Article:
In my little iPad app I have a "switch language" function that uses an observer. Every view controller registers itself with my observer during its viewDidLoad:.

- (void)viewDidLoad
    [super viewDidLoad];
    [observer registerObject:self];

When the user hits the "change language" button, the new language is stored in my model and the observer is notified and calls an updateUi: selector on its registered objects.

This works very well, except for when I have view controllers in a TabBarController. This is because when the tab bar loads, it fetches the tab icons from its child controllers without initializing the views, so viewDidLoad: isn't called, so those view controllers don't receive language change notifications. Because of this, I moved my registerObject: calls into the init method.

Back when I used viewDidLoad: to register with my observer, I used viewDidUnload: to unregister. Since I'm now registering in init, it makes a lot of sense to unregister in dealloc.

But here is my problem. When I write:

- (void) dealloc
    [observer unregisterObject:self];
    [super dealloc];

I get this error:

ARC forbids explicit message send of 'dealloc'

Since I need to call [super dealloc] to ensure superclasses clean up properly, but ARC forbids that, I'm now stuck. Is there another way to get informed when my object is dying?

  • As a side note - situation like this can cause a memory leak, which would not show in the Leaks tool. If the dataModel retains the reference to the observer (which is the default thing under ARC, even for ivars), the dealloc will never get called, as the retain count will be larger than zero. So, you may have to manually unregister the observer to enable the dealloc to be called in the first place. Aug 10, 2012 at 16:03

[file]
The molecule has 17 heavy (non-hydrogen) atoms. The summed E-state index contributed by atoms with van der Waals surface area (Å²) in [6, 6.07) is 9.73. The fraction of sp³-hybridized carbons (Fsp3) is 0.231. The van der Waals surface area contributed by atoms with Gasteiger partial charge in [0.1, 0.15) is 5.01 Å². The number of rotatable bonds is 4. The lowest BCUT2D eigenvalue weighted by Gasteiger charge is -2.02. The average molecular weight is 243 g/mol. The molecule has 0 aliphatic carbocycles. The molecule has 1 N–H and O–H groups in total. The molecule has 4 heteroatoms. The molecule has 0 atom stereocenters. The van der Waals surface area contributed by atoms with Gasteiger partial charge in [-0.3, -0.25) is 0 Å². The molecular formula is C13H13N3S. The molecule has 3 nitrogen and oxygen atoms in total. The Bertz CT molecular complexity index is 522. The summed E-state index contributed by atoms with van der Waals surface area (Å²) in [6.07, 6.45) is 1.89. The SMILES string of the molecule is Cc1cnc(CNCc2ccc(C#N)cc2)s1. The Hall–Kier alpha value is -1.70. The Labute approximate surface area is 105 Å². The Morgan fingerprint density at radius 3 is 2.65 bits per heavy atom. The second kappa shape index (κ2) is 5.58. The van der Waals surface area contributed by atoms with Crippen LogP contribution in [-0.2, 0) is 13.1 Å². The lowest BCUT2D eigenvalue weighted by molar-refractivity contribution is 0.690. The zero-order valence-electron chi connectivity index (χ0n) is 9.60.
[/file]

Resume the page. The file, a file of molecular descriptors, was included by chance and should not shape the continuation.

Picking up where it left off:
• I implemented something similar for right and left handed options. The only VC that needs the message is the currently displayed one. Others look at the model in viewDidLoad or viewDidAppear to make changes to the interface. Maybe something like this would work better. Jan 30, 2015 at 0:19
  • @BlazejCzapp since he is using a UITabBarController, and let's say the UITabBarController will always hold a reference to the registered controller (as I guess is the case with its 'child' controllers), will the memory leak still be an issue? I don't see when will the registered controller be allocated. Thanks
    – Objectif
    Oct 28, 2016 at 12:39

1 Answer 1


When using ARC, you simply do not call [super dealloc] explicitly - the compiler handles it for you (as described in the Clang LLVM ARC document, chapter 7.1.2):

- (void) dealloc
    [observer unregisterObject:self];
    // [super dealloc]; //(provided by the compiler)
  • 4
    If view holds a reference to observer, and observer holds reference to the view, then we have a circular reference. So the view's reference count is greater than 0, and dealloc is never called. Does it make sense to call [observer unregisterObject:self] in dealloc? What am I missing?
    – user443854
    Apr 17, 2015 at 22:23
  • thats want work. cause the observer itself holds a reference to the controller. that will preventing the dealloc of getting called in the first place
    – hasan
    Jul 28, 2016 at 14:27

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